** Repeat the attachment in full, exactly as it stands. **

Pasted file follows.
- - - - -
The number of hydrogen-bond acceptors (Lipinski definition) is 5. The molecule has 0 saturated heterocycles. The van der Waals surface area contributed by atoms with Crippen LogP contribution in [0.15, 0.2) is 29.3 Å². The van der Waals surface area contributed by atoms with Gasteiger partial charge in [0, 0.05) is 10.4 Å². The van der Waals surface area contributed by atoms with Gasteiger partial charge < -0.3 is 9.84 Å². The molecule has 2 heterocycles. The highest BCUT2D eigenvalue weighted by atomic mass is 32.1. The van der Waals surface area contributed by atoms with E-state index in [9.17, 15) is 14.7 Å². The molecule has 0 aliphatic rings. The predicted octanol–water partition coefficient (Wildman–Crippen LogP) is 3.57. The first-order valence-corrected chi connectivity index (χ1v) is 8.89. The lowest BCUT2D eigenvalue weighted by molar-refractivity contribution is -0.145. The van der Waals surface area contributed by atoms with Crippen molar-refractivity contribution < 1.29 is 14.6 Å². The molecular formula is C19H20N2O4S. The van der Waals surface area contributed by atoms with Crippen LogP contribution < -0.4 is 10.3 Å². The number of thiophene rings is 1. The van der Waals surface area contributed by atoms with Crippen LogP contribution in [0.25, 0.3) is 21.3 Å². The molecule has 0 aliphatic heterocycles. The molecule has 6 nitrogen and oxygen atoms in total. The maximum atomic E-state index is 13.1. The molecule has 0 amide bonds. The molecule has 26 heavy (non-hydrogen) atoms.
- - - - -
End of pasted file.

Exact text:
The number of hydrogen-bond acceptors (Lipinski definition) is 5. The molecule has 0 saturated heterocycles. The van der Waals surface area contributed by atoms with Crippen LogP contribution in [0.15, 0.2) is 29.3 Å². The van der Waals surface area contributed by atoms with Gasteiger partial charge in [0, 0.05) is 10.4 Å². The van der Waals surface area contributed by atoms with Gasteiger partial charge < -0.3 is 9.84 Å². The molecule has 2 heterocycles. The highest BCUT2D eigenvalue weighted by atomic mass is 32.1. The van der Waals surface area contributed by atoms with E-state index in [9.17, 15) is 14.7 Å². The molecule has 0 aliphatic rings. The predicted octanol–water partition coefficient (Wildman–Crippen LogP) is 3.57. The first-order valence-corrected chi connectivity index (χ1v) is 8.89. The lowest BCUT2D eigenvalue weighted by molar-refractivity contribution is -0.145. The van der Waals surface area contributed by atoms with Crippen molar-refractivity contribution < 1.29 is 14.6 Å². The molecular formula is C19H20N2O4S. The van der Waals surface area contributed by atoms with Crippen LogP contribution < -0.4 is 10.3 Å². The number of thiophene rings is 1. The van der Waals surface area contributed by atoms with Crippen LogP contribution in [0.25, 0.3) is 21.3 Å². The molecule has 0 aliphatic heterocycles. The molecule has 6 nitrogen and oxygen atoms in total. The maximum atomic E-state index is 13.1. The molecule has 0 amide bonds. The molecule has 26 heavy (non-hydrogen) atoms.